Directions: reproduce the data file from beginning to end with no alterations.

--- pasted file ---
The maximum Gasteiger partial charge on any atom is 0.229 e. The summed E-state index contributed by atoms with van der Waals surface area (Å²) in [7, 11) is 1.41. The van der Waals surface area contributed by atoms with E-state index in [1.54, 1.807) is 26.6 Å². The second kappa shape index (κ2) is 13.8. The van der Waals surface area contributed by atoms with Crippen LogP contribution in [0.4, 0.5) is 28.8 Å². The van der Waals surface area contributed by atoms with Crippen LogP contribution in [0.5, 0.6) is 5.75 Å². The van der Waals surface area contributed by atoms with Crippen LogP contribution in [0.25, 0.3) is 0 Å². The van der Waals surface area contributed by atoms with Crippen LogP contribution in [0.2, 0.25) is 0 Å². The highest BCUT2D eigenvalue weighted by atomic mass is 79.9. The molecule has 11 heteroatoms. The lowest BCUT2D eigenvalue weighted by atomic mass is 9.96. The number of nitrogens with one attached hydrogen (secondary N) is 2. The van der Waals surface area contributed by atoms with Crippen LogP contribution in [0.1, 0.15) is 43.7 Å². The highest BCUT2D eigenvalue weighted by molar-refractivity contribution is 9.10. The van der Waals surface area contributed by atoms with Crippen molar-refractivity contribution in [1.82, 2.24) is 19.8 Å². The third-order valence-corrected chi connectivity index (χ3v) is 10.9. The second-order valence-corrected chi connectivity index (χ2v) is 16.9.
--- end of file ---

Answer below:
The maximum Gasteiger partial charge on any atom is 0.229 e. The summed E-state index contributed by atoms with van der Waals surface area (Å²) in [7, 11) is 1.41. The van der Waals surface area contributed by atoms with E-state index in [1.54, 1.807) is 26.6 Å². The second kappa shape index (κ2) is 13.8. The van der Waals surface area contributed by atoms with Crippen LogP contribution in [0.4, 0.5) is 28.8 Å². The van der Waals surface area contributed by atoms with Crippen LogP contribution in [0.5, 0.6) is 5.75 Å². The van der Waals surface area contributed by atoms with Crippen LogP contribution in [0.25, 0.3) is 0 Å². The van der Waals surface area contributed by atoms with Crippen LogP contribution in [0.2, 0.25) is 0 Å². The highest BCUT2D eigenvalue weighted by atomic mass is 79.9. The molecule has 11 heteroatoms. The lowest BCUT2D eigenvalue weighted by atomic mass is 9.96. The number of nitrogens with one attached hydrogen (secondary N) is 2. The van der Waals surface area contributed by atoms with Crippen LogP contribution in [0.1, 0.15) is 43.7 Å². The highest BCUT2D eigenvalue weighted by molar-refractivity contribution is 9.10. The van der Waals surface area contributed by atoms with Crippen molar-refractivity contribution in [1.82, 2.24) is 19.8 Å². The third-order valence-corrected chi connectivity index (χ3v) is 10.9. The second-order valence-corrected chi connectivity index (χ2v) is 16.9.